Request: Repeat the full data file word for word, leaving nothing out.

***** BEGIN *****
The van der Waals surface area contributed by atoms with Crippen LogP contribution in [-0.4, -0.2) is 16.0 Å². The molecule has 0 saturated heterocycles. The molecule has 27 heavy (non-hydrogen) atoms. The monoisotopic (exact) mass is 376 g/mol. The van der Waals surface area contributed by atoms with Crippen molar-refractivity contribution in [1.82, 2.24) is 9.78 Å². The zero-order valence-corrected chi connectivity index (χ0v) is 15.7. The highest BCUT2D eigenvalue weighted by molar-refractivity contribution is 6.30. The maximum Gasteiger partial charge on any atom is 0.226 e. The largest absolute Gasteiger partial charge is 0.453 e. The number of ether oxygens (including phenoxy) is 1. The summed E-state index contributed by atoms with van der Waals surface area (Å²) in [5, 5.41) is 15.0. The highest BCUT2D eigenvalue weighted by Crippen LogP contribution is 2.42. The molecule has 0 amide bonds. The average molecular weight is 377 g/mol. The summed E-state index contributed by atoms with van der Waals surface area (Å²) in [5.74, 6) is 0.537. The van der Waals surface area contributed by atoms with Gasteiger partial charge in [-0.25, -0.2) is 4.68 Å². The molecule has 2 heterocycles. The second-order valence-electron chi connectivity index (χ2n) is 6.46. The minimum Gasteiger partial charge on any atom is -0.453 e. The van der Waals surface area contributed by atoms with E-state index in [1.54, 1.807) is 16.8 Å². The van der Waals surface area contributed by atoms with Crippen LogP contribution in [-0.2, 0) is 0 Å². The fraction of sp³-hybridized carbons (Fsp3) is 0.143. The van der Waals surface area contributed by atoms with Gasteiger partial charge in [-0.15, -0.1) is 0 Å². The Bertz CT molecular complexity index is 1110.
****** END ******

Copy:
The van der Waals surface area contributed by atoms with Crippen LogP contribution in [-0.4, -0.2) is 16.0 Å². The molecule has 0 saturated heterocycles. The molecule has 27 heavy (non-hydrogen) atoms. The monoisotopic (exact) mass is 376 g/mol. The van der Waals surface area contributed by atoms with Crippen molar-refractivity contribution in [1.82, 2.24) is 9.78 Å². The zero-order valence-corrected chi connectivity index (χ0v) is 15.7. The highest BCUT2D eigenvalue weighted by molar-refractivity contribution is 6.30. The maximum Gasteiger partial charge on any atom is 0.226 e. The largest absolute Gasteiger partial charge is 0.453 e. The number of ether oxygens (including phenoxy) is 1. The summed E-state index contributed by atoms with van der Waals surface area (Å²) in [5, 5.41) is 15.0. The highest BCUT2D eigenvalue weighted by Crippen LogP contribution is 2.42. The molecule has 0 amide bonds. The average molecular weight is 377 g/mol. The summed E-state index contributed by atoms with van der Waals surface area (Å²) in [5.74, 6) is 0.537. The van der Waals surface area contributed by atoms with Gasteiger partial charge in [-0.25, -0.2) is 4.68 Å². The molecule has 2 heterocycles. The second-order valence-electron chi connectivity index (χ2n) is 6.46. The minimum Gasteiger partial charge on any atom is -0.453 e. The van der Waals surface area contributed by atoms with E-state index in [1.54, 1.807) is 16.8 Å². The van der Waals surface area contributed by atoms with Crippen LogP contribution in [-0.2, 0) is 0 Å². The fraction of sp³-hybridized carbons (Fsp3) is 0.143. The van der Waals surface area contributed by atoms with Gasteiger partial charge in [-0.15, -0.1) is 0 Å². The Bertz CT molecular complexity index is 1110.